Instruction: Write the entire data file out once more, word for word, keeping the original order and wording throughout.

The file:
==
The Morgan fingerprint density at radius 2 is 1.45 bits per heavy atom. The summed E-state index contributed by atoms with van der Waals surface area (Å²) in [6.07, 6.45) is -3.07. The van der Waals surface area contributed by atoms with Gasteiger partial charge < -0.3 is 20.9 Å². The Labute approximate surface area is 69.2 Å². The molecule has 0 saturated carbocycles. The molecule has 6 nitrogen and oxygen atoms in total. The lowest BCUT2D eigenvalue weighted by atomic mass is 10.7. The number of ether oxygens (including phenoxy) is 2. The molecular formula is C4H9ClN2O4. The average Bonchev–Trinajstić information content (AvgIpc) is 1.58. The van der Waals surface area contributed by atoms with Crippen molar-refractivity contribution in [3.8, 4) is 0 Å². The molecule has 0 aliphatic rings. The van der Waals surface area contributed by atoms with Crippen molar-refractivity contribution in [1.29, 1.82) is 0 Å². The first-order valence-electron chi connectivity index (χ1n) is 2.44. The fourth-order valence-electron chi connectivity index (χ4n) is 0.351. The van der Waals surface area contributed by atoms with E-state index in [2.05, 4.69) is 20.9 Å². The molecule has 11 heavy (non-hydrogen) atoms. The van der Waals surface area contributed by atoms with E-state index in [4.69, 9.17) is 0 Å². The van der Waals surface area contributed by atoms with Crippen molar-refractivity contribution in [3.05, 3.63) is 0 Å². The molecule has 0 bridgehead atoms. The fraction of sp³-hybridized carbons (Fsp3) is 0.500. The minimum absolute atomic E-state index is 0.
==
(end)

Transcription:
The Morgan fingerprint density at radius 2 is 1.45 bits per heavy atom. The summed E-state index contributed by atoms with van der Waals surface area (Å²) in [6.07, 6.45) is -3.07. The van der Waals surface area contributed by atoms with Gasteiger partial charge < -0.3 is 20.9 Å². The Labute approximate surface area is 69.2 Å². The molecule has 0 saturated carbocycles. The molecule has 6 nitrogen and oxygen atoms in total. The lowest BCUT2D eigenvalue weighted by atomic mass is 10.7. The number of ether oxygens (including phenoxy) is 2. The molecular formula is C4H9ClN2O4. The average Bonchev–Trinajstić information content (AvgIpc) is 1.58. The van der Waals surface area contributed by atoms with Crippen molar-refractivity contribution in [3.8, 4) is 0 Å². The molecule has 0 aliphatic rings. The van der Waals surface area contributed by atoms with Crippen molar-refractivity contribution in [1.29, 1.82) is 0 Å². The first-order valence-electron chi connectivity index (χ1n) is 2.44. The fourth-order valence-electron chi connectivity index (χ4n) is 0.351. The van der Waals surface area contributed by atoms with E-state index in [2.05, 4.69) is 20.9 Å². The molecule has 11 heavy (non-hydrogen) atoms. The van der Waals surface area contributed by atoms with E-state index in [4.69, 9.17) is 0 Å². The van der Waals surface area contributed by atoms with Crippen molar-refractivity contribution in [3.05, 3.63) is 0 Å². The molecule has 0 bridgehead atoms. The fraction of sp³-hybridized carbons (Fsp3) is 0.500. The minimum absolute atomic E-state index is 0.